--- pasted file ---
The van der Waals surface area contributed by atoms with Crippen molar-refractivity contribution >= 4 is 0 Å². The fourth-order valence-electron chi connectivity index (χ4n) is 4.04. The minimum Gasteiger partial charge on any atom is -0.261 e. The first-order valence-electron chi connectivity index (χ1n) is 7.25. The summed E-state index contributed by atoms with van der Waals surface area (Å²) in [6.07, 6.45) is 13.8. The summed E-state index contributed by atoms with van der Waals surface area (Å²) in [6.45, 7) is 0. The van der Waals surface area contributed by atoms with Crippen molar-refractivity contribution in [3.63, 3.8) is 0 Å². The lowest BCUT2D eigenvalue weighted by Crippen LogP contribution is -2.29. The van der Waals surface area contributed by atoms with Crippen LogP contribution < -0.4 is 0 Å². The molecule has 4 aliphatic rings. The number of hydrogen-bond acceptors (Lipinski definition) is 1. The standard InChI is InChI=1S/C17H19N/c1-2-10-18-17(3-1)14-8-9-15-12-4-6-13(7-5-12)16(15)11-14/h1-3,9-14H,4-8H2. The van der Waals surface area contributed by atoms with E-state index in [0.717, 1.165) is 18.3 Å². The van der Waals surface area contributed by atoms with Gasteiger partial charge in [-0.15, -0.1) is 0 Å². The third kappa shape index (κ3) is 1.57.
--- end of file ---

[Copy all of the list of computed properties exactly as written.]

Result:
The van der Waals surface area contributed by atoms with Crippen molar-refractivity contribution >= 4 is 0 Å². The fourth-order valence-electron chi connectivity index (χ4n) is 4.04. The minimum Gasteiger partial charge on any atom is -0.261 e. The first-order valence-electron chi connectivity index (χ1n) is 7.25. The summed E-state index contributed by atoms with van der Waals surface area (Å²) in [6.07, 6.45) is 13.8. The summed E-state index contributed by atoms with van der Waals surface area (Å²) in [6.45, 7) is 0. The van der Waals surface area contributed by atoms with Crippen molar-refractivity contribution in [3.63, 3.8) is 0 Å². The lowest BCUT2D eigenvalue weighted by Crippen LogP contribution is -2.29. The van der Waals surface area contributed by atoms with Crippen LogP contribution < -0.4 is 0 Å². The molecule has 4 aliphatic rings. The number of hydrogen-bond acceptors (Lipinski definition) is 1. The standard InChI is InChI=1S/C17H19N/c1-2-10-18-17(3-1)14-8-9-15-12-4-6-13(7-5-12)16(15)11-14/h1-3,9-14H,4-8H2. The van der Waals surface area contributed by atoms with E-state index in [0.717, 1.165) is 18.3 Å². The van der Waals surface area contributed by atoms with Gasteiger partial charge in [-0.15, -0.1) is 0 Å². The third kappa shape index (κ3) is 1.57.